Brexit Breakfast: The City is Taking a Perspective Frequently Seen on Office Mugs
When Mark Twain’s obituary was published prematurely, he famously responded “The reports of my death are greatly exaggerated.”
After the initial shock of the Brexit referendum, there were a number of sensational predictions of the consequences of the vote on the UK Financial Services Industry. Three months later, and it seems that at least some of these may have been exaggerated. Industry leaders in the City of London have reported that comprehensive contingency plans were in place for the referendum - but the predicted cash outflows and customer losses just didn’t happen. Additionally, the reported job losses have been much less than predicted and investment programmes, in the main, have carried on uninterrupted.
Similarly, we have seen an increasing number of more positive UK economic indicators and some cautiously optimistic sentiment/statements in the press. A recent example is Moody’s who stated that “…we expect the impact of formal withdrawal of the UK from the EEA to be limited for most UK banks.”
So what has been happening over the past three months? It is clear that Financial Institutions have been focussing on their clients: Industry Leaders highlighted how Financial Institutions are prioritising excellent client service, regular communication, and continuity of service. They have also been working hard to ensure that their clients know that they will continue to offer all of this - regardless of how Brexit plays out. Within Financial Institutions there has also been a lot of ‘scenario planning’: assessing the challenges and opportunities presented by the myriad of ways in which the UK can sever its membership of the EU.
In addition, Industry Leaders reported that they have tried to capitalise on changes that have come about as a result of Brexit. Several Leaders reported that the fall in the GBP exchange rate has been good for their business with startups, with Fintech investment funds particularly benefitting.
What hasn’t happened yet is Financial Institutions making wholesale changes to their businesses and associated technology to cater to Brexit. Industry Leaders do not underestimate the complexity or potential costs of Brexit (e.g. it has been reported that laws impacted by Brexit will run into the tens of thousands) but they are clear that it is too early to make substantive changes yet.
The following two factors were highlighted: the first of these is the uncertainty regarding the relationship the UK will want to have with the EU after Brexit. If the UK were to agree to a relationship, which included EEA membership and single market access, the impact to the City of London would probably be quite limited. A more comprehensive severance from the EU would have a bigger impact, requiring more changes and investment. Currently, the prevailing view seems to be that the UK will not retain unfettered single market access – however there are interest groups and politicians on both sides of the debate and the outcome is far from certain.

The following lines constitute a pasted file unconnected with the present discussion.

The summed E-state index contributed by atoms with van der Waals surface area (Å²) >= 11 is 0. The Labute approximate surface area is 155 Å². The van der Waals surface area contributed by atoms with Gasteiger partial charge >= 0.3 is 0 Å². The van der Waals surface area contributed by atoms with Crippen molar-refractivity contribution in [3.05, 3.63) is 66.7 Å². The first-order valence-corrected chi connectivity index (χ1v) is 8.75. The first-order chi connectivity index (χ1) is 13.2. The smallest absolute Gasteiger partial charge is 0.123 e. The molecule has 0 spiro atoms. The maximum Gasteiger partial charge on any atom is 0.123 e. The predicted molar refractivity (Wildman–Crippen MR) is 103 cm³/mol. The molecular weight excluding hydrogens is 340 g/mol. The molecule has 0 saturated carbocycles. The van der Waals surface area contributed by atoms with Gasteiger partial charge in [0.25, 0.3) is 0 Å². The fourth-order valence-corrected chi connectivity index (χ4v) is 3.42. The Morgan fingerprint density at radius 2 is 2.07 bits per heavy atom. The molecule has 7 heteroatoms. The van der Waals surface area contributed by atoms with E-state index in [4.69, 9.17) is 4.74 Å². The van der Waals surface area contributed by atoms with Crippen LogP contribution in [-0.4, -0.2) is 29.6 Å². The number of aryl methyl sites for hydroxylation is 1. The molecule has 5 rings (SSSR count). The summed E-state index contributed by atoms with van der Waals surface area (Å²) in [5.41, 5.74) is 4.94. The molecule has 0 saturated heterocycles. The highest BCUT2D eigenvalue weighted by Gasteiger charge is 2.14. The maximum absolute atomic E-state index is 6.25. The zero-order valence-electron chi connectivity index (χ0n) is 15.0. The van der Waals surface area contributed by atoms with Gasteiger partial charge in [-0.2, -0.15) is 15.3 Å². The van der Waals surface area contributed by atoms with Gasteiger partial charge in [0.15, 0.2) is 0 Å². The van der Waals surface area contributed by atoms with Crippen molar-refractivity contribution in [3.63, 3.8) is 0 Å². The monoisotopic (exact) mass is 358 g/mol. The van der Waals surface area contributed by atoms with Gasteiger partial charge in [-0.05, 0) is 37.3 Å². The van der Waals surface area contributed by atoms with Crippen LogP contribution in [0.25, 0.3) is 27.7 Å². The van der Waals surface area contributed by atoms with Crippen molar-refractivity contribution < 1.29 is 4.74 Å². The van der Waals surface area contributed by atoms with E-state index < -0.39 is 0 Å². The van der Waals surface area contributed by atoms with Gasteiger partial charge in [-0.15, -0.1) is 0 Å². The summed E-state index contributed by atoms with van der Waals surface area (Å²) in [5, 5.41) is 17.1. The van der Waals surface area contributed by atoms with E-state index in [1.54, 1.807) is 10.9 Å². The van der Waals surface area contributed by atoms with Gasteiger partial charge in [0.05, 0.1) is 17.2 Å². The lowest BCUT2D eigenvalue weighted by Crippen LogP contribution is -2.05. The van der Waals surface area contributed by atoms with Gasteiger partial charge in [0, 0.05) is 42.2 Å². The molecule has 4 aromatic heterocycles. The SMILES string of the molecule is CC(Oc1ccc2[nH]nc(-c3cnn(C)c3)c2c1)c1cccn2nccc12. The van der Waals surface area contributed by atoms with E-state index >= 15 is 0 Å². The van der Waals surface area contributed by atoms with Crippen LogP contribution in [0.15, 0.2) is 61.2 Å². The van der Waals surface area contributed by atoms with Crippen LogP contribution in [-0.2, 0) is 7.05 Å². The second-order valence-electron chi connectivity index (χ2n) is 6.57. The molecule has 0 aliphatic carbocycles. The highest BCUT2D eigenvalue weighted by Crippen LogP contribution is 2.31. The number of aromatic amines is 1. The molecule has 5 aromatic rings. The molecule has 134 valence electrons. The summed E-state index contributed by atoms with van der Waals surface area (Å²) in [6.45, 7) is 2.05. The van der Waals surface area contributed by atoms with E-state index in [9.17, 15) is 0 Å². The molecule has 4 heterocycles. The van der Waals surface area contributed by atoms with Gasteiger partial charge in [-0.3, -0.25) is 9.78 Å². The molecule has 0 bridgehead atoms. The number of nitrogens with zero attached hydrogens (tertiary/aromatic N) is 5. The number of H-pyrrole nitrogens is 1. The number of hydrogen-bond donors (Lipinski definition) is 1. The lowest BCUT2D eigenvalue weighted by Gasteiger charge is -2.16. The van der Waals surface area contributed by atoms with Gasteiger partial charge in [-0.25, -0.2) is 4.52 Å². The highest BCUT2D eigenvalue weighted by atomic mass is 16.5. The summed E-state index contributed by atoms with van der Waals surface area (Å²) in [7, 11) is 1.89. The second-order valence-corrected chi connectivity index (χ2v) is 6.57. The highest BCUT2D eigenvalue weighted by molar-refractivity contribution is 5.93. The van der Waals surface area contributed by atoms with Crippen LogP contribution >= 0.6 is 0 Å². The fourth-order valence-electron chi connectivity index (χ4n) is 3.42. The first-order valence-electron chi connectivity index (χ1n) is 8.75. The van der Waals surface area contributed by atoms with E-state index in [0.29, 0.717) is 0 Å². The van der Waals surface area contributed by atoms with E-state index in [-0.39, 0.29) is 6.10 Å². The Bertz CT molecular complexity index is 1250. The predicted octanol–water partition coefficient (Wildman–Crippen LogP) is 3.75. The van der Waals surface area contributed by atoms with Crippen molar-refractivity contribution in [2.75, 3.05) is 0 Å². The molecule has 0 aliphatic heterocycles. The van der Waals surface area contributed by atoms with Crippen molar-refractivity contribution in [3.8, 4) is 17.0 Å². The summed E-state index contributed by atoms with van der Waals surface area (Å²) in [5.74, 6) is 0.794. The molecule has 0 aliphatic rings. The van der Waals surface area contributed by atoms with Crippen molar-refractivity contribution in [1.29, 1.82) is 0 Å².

The second factor is uncertainty within the EU itself. Since the UK referendum, we have seen a growing challenge to the political status quo of the EU and established Europhile leaders. In addition to poor election results for leaders such as Angela Markel, there have been numerous calls for referenda or reform coming from Italy, Germany, Holland, Denmark, France, Switzerland and others. The EU is also involved in an increasingly bad tempered spat with Hungary and trade talks with the USA have all but broken down. With this level of challenge to the status quo, it is hard to know the exact negotiating approach the EU will take towards the UK when clause 50 is eventually triggered.
So while this uncertainty persists, the City of London Financial Institutions are doing what they do best: focussing on their clients, running their businesses, innovating & investing, and preparing for change when it comes. Rather than Mark Twain’s quote maybe the best summary of the approach the city is taking is one frequently seen on office mugs – “Keep Calm and Carry On®”.
Watch Balazs Fejes, Co-Head Global Business, EPAM, discuss the possible significance of Brexit on the Financial Services Industry.
Watch Laurent Kssis, ETF Trading and Capital Markets Advisor, discuss the possible implications of Brexit on the UK investment environment and FinTech scene.
Keep Calm and Carry On is a registered trademark of Keep Calm and Carry On Ltd.